(There are times when two-phase construction is acceptable. This is not one of them.)
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[quote name='ApochPiQ' timestamp='1354574719' post='5006811']
Trivial accessors and mutators are wasted code.

Also, two-phase construction is usually a massive anti-pattern.

You should always create your objects in a sane state, and always maintain that sanity by upholding class invariants. Use of trivial mutators means you have violated encapsulation in most cases, and use of two-phase construction is fundamentally counter to this goal in and of itself.


(There are times when two-phase construction is acceptable. This is not one of them.)
[/quote]

I've moved to the pattern of having the ctor establish sanity and then having an initialize() or load() function (depending on the class type) to actually initialize the object for use. Basically I'm avoiding 'work' in the ctor because it's been so problematic in the past and makes error control nasty looking. I still allow for simple initial values to be passed to ctors in cases where it doesn't create work, though. Mainly I guess I just feel uncomfortable in cases where I've got several automatics in a class and that a single one of them throwing in its ctor during the composing class' ctor will create increasingly nasty try/catch blocks in ctor chains. Would you recommend against this or does that make sense?
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Typically I only try to catch std::bad_alloc and return an error code from the offending function. Other exceptions I'm leaving unhandled for now, though I may place a try/catch in my main at a later point just to pop an error message.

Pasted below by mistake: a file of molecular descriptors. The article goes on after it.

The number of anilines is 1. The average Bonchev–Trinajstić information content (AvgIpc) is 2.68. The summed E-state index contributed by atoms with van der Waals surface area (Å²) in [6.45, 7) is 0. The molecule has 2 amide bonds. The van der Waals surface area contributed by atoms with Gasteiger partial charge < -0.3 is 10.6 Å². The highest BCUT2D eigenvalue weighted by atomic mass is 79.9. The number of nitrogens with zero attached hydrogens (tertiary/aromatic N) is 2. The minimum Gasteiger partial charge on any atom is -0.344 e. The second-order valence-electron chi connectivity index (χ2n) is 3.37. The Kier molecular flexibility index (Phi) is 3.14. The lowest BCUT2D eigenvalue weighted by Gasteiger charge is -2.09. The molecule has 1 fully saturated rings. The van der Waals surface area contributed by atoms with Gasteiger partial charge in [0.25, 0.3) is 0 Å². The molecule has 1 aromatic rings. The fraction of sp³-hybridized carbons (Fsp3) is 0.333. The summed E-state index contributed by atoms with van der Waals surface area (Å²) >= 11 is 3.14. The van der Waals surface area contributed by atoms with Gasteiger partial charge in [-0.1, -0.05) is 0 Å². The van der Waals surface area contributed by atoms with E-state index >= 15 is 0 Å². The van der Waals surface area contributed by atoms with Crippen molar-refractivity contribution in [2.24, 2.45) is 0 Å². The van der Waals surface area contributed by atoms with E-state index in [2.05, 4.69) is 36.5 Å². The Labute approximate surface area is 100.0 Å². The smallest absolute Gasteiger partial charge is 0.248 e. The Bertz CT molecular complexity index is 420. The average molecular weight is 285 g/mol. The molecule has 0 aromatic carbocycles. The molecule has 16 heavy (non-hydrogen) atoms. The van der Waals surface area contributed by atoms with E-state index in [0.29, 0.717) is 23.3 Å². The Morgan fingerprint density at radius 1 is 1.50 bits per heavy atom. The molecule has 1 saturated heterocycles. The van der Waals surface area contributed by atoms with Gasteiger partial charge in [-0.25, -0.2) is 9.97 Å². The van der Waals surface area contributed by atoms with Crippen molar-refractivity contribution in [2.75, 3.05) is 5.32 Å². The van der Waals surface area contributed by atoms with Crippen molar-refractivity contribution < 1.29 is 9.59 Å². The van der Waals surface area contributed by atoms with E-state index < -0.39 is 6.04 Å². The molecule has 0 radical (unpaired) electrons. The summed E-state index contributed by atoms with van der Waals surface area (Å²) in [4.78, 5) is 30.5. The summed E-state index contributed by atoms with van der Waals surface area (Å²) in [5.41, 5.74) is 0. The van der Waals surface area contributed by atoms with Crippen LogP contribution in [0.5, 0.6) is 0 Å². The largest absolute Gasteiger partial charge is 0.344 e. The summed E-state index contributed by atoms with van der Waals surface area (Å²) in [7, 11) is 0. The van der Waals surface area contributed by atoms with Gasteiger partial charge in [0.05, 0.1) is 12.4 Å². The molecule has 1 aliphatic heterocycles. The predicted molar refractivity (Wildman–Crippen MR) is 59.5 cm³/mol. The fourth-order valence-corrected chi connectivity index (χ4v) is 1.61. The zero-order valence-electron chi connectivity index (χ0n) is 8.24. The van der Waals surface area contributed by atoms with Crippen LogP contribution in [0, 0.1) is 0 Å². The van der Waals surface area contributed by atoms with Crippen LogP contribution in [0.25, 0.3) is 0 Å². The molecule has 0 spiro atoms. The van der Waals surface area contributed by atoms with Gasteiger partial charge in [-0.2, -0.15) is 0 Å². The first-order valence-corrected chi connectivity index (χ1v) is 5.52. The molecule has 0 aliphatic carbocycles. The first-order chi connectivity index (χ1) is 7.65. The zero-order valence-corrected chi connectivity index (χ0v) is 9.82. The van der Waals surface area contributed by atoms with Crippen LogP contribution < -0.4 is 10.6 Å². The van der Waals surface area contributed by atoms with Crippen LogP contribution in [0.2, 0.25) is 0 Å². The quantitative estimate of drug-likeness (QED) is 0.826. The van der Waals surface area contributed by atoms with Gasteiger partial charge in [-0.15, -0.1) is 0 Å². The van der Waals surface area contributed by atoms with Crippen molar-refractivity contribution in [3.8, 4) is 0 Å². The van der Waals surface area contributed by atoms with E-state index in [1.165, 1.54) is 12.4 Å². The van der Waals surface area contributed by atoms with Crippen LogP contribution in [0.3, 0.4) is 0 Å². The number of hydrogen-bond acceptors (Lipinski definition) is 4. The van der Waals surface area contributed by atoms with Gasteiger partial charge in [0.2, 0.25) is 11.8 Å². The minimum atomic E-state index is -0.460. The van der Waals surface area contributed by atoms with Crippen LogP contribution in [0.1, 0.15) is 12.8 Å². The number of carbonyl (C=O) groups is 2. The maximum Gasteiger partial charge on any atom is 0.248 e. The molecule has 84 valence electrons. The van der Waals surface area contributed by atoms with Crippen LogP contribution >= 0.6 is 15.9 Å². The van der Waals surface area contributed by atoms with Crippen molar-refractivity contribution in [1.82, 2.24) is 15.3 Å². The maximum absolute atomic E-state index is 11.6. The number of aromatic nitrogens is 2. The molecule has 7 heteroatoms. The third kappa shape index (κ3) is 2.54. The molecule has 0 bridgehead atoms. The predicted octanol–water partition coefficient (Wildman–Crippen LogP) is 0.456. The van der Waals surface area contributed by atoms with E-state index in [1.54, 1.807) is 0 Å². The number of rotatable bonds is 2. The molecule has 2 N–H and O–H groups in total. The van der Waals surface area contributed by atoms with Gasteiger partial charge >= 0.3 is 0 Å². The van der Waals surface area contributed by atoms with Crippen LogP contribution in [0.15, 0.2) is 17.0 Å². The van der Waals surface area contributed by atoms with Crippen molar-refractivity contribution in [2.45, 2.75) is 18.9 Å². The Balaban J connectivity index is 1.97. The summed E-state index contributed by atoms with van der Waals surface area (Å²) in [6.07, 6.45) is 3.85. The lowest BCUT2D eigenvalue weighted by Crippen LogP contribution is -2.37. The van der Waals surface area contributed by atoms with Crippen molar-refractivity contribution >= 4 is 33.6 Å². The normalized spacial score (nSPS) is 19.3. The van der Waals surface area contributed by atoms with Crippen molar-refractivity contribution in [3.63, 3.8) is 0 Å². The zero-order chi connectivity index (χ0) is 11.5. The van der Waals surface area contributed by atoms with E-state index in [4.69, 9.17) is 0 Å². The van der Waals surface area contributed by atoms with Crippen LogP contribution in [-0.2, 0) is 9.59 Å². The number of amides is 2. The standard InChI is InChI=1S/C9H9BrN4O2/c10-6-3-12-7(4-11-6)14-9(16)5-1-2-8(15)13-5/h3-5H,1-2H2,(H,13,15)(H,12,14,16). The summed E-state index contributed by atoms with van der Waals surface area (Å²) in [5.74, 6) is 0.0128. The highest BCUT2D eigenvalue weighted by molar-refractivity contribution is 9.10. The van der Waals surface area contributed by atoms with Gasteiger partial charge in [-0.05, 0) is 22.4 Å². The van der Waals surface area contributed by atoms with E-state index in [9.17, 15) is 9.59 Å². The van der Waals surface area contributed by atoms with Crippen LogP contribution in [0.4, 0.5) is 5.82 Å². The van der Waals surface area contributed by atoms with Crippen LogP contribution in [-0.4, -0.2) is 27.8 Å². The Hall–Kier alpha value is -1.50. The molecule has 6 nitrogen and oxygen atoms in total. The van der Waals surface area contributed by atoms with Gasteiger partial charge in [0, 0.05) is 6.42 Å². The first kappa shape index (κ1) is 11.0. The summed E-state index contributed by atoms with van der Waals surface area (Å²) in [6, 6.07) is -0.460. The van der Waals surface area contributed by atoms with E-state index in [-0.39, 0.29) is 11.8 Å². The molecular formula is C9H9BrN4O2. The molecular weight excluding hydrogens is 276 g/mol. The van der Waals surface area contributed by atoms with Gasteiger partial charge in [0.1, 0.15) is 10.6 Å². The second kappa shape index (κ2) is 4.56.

I may actually switch to just disabling exceptions since I honestly preferred it when allocators returned NULL instead of throwing. I guess I'll think about it some more.

I've gotten comfortable with RAII and that's gone a long way in alleviating exception related stress issues (my fingernails have grown back!) but the ctors calling ctors calling ctors was becoming pretty crazy in terms of nasty looking ctor chains that felt really brittle. Not being able to return a code from a ctor is the real problem for me. If I know that some process may fail (file not found, memory not allocated, etc) then there's no way to communicate failure down the ctor chain without using exceptions. RAII helps with the problem of not having dangling resources when the failure happens, but it doesn't provide a way to communicate the failure down the chain.
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[quote name='ApochPiQ' timestamp='1354574719' post='5006811']